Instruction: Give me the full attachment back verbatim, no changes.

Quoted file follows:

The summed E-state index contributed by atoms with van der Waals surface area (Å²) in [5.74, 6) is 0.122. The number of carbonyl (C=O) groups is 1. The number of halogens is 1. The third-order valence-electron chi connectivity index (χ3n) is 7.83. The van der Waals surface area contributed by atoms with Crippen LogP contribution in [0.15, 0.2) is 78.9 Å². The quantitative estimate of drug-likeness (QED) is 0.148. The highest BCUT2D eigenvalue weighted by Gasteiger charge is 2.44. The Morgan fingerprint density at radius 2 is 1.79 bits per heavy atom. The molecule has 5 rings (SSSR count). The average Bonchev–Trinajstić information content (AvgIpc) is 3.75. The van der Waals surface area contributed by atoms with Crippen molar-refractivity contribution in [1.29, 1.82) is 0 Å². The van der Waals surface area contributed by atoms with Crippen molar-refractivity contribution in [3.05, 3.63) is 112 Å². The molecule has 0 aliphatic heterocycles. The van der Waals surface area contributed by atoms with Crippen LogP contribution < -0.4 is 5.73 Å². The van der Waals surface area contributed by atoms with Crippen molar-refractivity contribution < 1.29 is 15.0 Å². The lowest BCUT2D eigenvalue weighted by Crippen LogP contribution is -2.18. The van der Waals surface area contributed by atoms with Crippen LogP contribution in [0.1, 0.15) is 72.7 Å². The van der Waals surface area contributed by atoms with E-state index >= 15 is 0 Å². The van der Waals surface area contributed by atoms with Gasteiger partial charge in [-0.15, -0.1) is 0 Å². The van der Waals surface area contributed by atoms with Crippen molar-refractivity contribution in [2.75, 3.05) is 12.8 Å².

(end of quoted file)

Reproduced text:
The summed E-state index contributed by atoms with van der Waals surface area (Å²) in [5.74, 6) is 0.122. The number of carbonyl (C=O) groups is 1. The number of halogens is 1. The third-order valence-electron chi connectivity index (χ3n) is 7.83. The van der Waals surface area contributed by atoms with Crippen LogP contribution in [0.15, 0.2) is 78.9 Å². The quantitative estimate of drug-likeness (QED) is 0.148. The highest BCUT2D eigenvalue weighted by Gasteiger charge is 2.44. The Morgan fingerprint density at radius 2 is 1.79 bits per heavy atom. The molecule has 5 rings (SSSR count). The average Bonchev–Trinajstić information content (AvgIpc) is 3.75. The van der Waals surface area contributed by atoms with Crippen molar-refractivity contribution in [1.29, 1.82) is 0 Å². The van der Waals surface area contributed by atoms with Crippen molar-refractivity contribution in [3.05, 3.63) is 112 Å². The molecule has 0 aliphatic heterocycles. The van der Waals surface area contributed by atoms with Crippen LogP contribution < -0.4 is 5.73 Å². The van der Waals surface area contributed by atoms with Crippen molar-refractivity contribution < 1.29 is 15.0 Å². The lowest BCUT2D eigenvalue weighted by Crippen LogP contribution is -2.18. The van der Waals surface area contributed by atoms with Crippen LogP contribution in [0.1, 0.15) is 72.7 Å². The van der Waals surface area contributed by atoms with E-state index >= 15 is 0 Å². The van der Waals surface area contributed by atoms with Gasteiger partial charge in [-0.15, -0.1) is 0 Å². The van der Waals surface area contributed by atoms with Crippen molar-refractivity contribution in [2.75, 3.05) is 12.8 Å².